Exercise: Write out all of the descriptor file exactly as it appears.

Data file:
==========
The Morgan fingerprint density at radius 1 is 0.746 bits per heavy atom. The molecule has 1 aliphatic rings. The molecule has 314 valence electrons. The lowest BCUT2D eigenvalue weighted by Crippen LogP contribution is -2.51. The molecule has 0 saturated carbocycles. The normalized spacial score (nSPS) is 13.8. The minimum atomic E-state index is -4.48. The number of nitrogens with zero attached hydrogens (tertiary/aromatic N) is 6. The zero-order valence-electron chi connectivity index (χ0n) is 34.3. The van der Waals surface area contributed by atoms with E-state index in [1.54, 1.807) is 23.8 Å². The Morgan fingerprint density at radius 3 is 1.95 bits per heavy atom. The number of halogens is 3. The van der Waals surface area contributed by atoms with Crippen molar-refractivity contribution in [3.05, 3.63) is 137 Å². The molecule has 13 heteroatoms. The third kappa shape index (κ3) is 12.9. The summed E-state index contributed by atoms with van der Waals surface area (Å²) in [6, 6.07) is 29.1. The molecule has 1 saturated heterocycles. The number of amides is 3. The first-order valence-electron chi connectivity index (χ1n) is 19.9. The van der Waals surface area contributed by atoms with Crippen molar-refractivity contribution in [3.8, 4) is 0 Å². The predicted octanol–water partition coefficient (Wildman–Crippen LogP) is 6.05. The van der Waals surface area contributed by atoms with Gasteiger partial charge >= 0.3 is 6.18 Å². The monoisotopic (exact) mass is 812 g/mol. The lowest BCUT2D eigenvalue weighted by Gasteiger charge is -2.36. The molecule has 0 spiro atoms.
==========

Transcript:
The Morgan fingerprint density at radius 1 is 0.746 bits per heavy atom. The molecule has 1 aliphatic rings. The molecule has 314 valence electrons. The lowest BCUT2D eigenvalue weighted by Crippen LogP contribution is -2.51. The molecule has 0 saturated carbocycles. The normalized spacial score (nSPS) is 13.8. The minimum atomic E-state index is -4.48. The number of nitrogens with zero attached hydrogens (tertiary/aromatic N) is 6. The zero-order valence-electron chi connectivity index (χ0n) is 34.3. The van der Waals surface area contributed by atoms with E-state index in [1.54, 1.807) is 23.8 Å². The Morgan fingerprint density at radius 3 is 1.95 bits per heavy atom. The number of halogens is 3. The van der Waals surface area contributed by atoms with Crippen molar-refractivity contribution in [3.05, 3.63) is 137 Å². The molecule has 13 heteroatoms. The third kappa shape index (κ3) is 12.9. The summed E-state index contributed by atoms with van der Waals surface area (Å²) in [6, 6.07) is 29.1. The molecule has 1 saturated heterocycles. The number of amides is 3. The first-order valence-electron chi connectivity index (χ1n) is 19.9. The van der Waals surface area contributed by atoms with Crippen molar-refractivity contribution in [3.8, 4) is 0 Å². The predicted octanol–water partition coefficient (Wildman–Crippen LogP) is 6.05. The van der Waals surface area contributed by atoms with Gasteiger partial charge >= 0.3 is 6.18 Å². The monoisotopic (exact) mass is 812 g/mol. The lowest BCUT2D eigenvalue weighted by Gasteiger charge is -2.36. The molecule has 0 spiro atoms.